Plaintiff also argues that the Commissioner failed to meet the step five burden to demonstrate work existing in significant numbers in the national economy which plaintiff can perform, since the VE testified that plaintiff could only perform one position: surveillance system monitor, with 16, 763 jobs in the national economy and 63 in the Finger Lakes region. (Tr. 68). According to 20 CFR § 404.1566(b), work "exists in the national economy when there is a significant number of jobs (in one or more occupations) having the requirements which [the claimant is] able to meet with [his RFC]." Accordingly, "a single occupation may constitute a sufficient occupational base to permit a claimant to make a work adjustment." Nix v. Sullivan, 1991 U.S. App. LEXIS 13707 at *12-*13 (2d Cir. 1991) (unpublished opinion). See also Fergusun v. Astrue, 2010 U.S. Dist. LEXIS 77204 at *21 (W.D.N.Y. 2010) ("ALJ was obligated to identify only one job in the national economy that Plaintiff could perform"); Sullivan v. Astrue, 2009 U.S. Dist. LEXIS 40486 at *44 n.15 (W.D.N.Y. 2009) ("[e]ven if the VE had identified only one job that existed in significant numbers, the Commissioner would have met his burden at the fifth step").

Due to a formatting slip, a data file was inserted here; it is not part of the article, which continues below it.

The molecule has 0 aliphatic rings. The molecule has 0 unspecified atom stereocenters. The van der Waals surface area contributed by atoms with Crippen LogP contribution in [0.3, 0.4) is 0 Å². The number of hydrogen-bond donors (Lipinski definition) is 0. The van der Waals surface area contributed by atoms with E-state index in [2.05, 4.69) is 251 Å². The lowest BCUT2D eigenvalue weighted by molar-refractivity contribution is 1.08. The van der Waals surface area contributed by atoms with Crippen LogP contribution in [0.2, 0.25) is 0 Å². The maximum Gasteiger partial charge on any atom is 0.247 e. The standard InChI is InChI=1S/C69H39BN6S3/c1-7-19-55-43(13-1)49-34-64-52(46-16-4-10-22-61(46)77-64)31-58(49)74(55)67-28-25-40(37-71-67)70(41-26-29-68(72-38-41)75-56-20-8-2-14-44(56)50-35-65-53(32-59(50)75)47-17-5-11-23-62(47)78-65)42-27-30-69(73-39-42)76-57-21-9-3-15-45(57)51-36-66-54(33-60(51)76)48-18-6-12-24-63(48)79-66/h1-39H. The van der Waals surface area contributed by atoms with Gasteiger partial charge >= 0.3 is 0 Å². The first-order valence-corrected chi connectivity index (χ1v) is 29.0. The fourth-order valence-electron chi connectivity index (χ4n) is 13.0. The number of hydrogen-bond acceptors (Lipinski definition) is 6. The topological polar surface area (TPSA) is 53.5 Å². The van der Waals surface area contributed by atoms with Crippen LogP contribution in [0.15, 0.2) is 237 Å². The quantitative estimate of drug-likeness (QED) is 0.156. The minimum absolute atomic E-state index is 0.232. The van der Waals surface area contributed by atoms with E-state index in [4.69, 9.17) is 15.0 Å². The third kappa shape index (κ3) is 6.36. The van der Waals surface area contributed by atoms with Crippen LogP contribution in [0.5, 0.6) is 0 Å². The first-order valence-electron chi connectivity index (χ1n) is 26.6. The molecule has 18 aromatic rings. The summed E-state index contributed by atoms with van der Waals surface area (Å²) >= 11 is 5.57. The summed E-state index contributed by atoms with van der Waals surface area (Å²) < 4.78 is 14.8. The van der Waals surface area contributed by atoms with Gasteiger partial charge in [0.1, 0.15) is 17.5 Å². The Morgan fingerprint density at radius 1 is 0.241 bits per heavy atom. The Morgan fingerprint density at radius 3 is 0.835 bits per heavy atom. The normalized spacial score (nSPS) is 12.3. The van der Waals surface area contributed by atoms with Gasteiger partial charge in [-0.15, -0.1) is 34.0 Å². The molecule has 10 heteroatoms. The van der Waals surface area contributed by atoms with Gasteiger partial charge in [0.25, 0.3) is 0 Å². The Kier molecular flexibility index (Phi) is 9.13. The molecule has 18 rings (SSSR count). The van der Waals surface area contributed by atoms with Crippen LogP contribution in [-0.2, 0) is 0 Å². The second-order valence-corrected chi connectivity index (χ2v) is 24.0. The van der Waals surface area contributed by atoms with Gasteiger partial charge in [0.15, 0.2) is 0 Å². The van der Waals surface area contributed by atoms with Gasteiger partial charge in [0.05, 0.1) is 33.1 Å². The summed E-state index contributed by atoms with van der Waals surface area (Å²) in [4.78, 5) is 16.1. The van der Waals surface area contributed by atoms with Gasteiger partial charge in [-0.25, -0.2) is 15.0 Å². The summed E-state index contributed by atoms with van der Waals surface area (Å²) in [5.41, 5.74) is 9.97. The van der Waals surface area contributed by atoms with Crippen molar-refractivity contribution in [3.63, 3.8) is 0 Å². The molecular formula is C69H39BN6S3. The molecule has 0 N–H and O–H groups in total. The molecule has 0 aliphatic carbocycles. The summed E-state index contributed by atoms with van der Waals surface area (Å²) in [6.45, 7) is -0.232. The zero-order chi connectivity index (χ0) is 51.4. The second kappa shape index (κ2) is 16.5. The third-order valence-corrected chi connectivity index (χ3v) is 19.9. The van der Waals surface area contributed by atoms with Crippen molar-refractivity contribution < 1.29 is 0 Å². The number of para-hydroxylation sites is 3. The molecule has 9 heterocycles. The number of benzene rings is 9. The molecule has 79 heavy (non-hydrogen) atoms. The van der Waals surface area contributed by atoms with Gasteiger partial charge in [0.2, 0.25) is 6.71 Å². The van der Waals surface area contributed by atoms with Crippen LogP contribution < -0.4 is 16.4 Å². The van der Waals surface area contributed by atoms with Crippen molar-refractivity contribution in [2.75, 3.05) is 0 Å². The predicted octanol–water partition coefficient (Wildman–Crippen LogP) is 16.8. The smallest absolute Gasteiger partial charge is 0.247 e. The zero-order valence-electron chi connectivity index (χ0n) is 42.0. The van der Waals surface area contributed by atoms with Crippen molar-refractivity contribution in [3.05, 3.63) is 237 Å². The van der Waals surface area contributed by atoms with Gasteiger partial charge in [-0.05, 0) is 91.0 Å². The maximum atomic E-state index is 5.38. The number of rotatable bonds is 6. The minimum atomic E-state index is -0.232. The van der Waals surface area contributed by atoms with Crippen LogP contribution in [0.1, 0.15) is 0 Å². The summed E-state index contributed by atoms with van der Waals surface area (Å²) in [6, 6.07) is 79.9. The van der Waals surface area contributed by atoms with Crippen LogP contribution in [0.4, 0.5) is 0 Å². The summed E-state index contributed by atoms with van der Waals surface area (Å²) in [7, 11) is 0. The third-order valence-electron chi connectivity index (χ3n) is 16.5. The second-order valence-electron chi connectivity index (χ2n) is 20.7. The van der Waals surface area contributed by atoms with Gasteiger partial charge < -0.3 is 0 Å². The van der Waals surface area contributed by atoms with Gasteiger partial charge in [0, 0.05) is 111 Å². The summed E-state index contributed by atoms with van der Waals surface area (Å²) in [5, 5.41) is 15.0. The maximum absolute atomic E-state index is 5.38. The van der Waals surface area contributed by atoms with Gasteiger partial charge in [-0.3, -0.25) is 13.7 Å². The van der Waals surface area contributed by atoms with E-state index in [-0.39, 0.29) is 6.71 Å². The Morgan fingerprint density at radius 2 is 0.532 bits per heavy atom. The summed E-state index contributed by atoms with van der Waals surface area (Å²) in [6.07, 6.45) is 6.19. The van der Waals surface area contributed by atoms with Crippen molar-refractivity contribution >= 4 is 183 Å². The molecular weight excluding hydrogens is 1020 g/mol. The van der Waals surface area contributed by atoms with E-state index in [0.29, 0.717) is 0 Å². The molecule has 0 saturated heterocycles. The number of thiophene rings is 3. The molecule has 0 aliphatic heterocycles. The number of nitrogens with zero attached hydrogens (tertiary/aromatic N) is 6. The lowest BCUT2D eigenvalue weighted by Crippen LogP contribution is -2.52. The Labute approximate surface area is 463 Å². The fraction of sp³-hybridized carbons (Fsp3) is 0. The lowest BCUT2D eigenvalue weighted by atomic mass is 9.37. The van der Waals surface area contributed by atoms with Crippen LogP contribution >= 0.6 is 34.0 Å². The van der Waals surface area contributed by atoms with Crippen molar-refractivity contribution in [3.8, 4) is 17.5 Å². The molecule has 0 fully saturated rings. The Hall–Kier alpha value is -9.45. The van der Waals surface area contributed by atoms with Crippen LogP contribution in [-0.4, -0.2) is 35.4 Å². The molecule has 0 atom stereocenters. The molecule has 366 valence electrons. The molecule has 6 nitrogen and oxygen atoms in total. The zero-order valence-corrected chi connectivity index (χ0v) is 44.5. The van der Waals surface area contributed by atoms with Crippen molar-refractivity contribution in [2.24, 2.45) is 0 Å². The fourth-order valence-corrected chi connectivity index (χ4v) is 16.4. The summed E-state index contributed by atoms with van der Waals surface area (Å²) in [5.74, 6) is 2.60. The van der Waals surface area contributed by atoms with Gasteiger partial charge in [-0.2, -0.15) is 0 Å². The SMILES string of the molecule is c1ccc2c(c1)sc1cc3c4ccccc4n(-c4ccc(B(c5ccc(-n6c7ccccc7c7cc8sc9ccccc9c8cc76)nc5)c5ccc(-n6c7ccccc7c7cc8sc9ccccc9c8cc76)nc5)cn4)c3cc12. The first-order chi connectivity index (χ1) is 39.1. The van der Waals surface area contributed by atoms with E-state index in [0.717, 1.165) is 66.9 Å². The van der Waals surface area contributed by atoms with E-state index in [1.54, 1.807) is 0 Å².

In determining whether a position exists in significant numbers, the relevant consideration is whether significant numbers exist "either in the region where [the claimant lives] or in several other regions of the country." 20 C.F.R. §§ 404.1566(a), 416.966(a). Moreover, "what constitutes a significant number' is fairly minimal." Rodriguez v. Astrue, 2013 U.S. Dist. LEXIS 100920 at *32 (S.D.N.Y. 2013) (quoting Fox v. Commissioner, 2009 U.S. Dist. LEXIS 11387 at *8 (N.D.N.Y. 2009)). In fact, courts have repeatedly held that where a VE testifies that surveillance system monitor is the sole position a claimant can perform, the Commissioner's step 5 burden to show that the claimant could perform work existing in significant numbers has been satisfied. See Daniels v. Astrue, 2012 U.S. Dist. LEXIS 54654 at *48-*49 (S.D.N.Y. 2012) (step 5 burden met by surveillance system monitor position, with 25, 000 jobs nationally and 1, 236 regionally); Fox, 2009 U.S. Dist. LEXIS 11387 (step 5 burden met by surveillance system monitor position, with "a small percentage less" than 132, 980 jobs nationally and 200 regionally); Colon v. Commissioner, 2004 U.S. Dist. LEXIS 5125 at *22-*23 (N.D.N.Y. 2004) (step 5 burden satisfied by testimony that claimant could perform surveillance system monitor position, with 100, 000 jobs nationally and 100 regionally).